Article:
Are you looking for a career or job opportunity?
Is the career of your dreams eluding you?
Such a situation may arise if you are without a job at the moment. It could also be that circumstances at your present job are driving you mad, and you just can’t wait for a career change.
People in such stages of their career often have the notion that the more jobs they apply for, the better are their chances of success in their job search. But there is a catch: is it worth applying to employers who are not recruiting at the moment? It is a question that haunts many desperate job seekers.
Now, gathering the right career information is of utmost importance before dropping off your resume to an organisation that has not advertised their hiring plans. The first step to take in your job search is to know for sure whether they are really hiring or not. May be the organisation is planning to recruit people, but is yet to advertise?
It is advisable to find out upfront if any positions are available before you actually submit your job application. If you enquire at a local business about recruitment and get a negative response, it may not be a bright idea to apply anyway, especially if you gave your name. It would be a wrong career planning move as it creates an impression that you are either inattentive, or you cannot take no for an answer.
Of course advance information that a business is not increasing its workforce, and being told as such when you drop in to submit your resume, are not one and the same thing. When you are told that the company is not hiring right now, it is advisable for your career planning that you ask their representative whether they have any recruitment plans in the near future. If they do, you could request them to retain your resume or your application. This is just to make sure that your application is considered for future recruitment.
Employers in some states are actually required to retain all resumes and applications they receive for a year or so. But that does not necessarily translate into your resume being still in contention. It would be a good idea to follow up with the company just to ensure your career planning moves are still on track.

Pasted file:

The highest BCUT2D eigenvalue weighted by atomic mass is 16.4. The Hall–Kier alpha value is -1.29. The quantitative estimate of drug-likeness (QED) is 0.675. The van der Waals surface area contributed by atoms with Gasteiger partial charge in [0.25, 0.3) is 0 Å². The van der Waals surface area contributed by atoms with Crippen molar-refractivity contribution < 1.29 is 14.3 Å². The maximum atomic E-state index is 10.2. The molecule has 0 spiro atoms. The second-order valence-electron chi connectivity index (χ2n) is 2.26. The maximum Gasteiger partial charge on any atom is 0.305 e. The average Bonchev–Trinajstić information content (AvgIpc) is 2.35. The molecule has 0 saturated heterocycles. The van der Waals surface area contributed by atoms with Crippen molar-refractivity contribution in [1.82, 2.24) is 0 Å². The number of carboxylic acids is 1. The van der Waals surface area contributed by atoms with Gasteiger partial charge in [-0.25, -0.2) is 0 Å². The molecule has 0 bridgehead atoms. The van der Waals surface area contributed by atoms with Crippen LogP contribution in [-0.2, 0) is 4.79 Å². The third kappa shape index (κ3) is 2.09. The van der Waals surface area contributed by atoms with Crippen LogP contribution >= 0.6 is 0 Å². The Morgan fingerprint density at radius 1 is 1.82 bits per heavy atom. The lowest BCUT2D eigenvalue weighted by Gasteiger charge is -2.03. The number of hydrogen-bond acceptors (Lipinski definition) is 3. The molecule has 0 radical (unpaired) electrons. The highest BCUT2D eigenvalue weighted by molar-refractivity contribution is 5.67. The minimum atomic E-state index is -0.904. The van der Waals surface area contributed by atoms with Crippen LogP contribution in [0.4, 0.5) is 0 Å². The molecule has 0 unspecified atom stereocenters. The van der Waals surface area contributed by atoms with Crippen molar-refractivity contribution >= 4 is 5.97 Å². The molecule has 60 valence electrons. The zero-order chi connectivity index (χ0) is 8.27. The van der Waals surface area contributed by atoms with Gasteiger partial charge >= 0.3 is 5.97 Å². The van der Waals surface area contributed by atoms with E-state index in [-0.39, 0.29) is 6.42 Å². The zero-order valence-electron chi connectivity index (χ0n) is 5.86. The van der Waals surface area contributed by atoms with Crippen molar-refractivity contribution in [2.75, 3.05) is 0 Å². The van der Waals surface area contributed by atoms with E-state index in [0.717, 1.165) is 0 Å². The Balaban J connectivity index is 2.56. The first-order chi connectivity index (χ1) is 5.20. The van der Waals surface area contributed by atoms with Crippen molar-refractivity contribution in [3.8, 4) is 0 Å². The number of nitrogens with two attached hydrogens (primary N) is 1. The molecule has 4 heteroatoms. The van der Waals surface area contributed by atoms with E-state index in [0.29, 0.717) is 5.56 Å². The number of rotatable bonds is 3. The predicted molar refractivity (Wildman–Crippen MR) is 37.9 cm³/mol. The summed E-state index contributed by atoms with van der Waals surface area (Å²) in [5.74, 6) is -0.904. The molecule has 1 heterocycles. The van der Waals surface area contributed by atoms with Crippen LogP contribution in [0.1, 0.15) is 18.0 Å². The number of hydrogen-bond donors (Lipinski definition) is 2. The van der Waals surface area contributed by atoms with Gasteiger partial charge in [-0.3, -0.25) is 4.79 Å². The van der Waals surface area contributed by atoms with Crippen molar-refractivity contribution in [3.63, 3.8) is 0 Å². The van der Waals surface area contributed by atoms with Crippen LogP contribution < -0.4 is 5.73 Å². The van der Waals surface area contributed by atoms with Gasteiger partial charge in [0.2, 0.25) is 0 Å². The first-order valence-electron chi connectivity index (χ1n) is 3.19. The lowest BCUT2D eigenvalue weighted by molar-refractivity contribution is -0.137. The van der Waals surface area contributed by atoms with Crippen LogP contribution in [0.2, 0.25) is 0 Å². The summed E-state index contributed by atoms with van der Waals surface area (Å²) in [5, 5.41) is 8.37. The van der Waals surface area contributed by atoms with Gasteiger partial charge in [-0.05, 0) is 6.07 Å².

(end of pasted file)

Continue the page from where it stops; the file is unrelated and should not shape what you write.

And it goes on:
The fact that many employers have to maintain job applications for a year is a nice thing for those posting resumes. This is because a company with a good number of applications in their files may fulfill their human resources requirement just by leafing through the accumulated resumes. This way they don’t have to advertise that they intend to hire, or pay for professional recruitment services.
The downside of the whole exercise is the time lag between your application and the company’s recruitment need. You see, most job seekers find a job in a short time, from a few weeks to a couple of months. If your forced application is actively considered say six months later, chances are that it is a bit too late for your career advancement because you have already got a job. If this is the scenario, the whole process of applying to organisations that are not hiring right now becomes pointless.
All said and done, career development through forced application requires a fine balancing act between go-getting and caution. You need to handle any rejection with the utmost tact. If you are told that the company is not recruiting now or in the near future, it is best to move on to greener pastures. Insisting that a prospective employer retains your resume for future reference when they are apparently not interested will only give you a bad name.
Your job search endeavours should by no means end up harming your overall career planning. It is ultimately your decision whether or not to apply to a company that isn’t hiring at present, and you need to use that discretion well.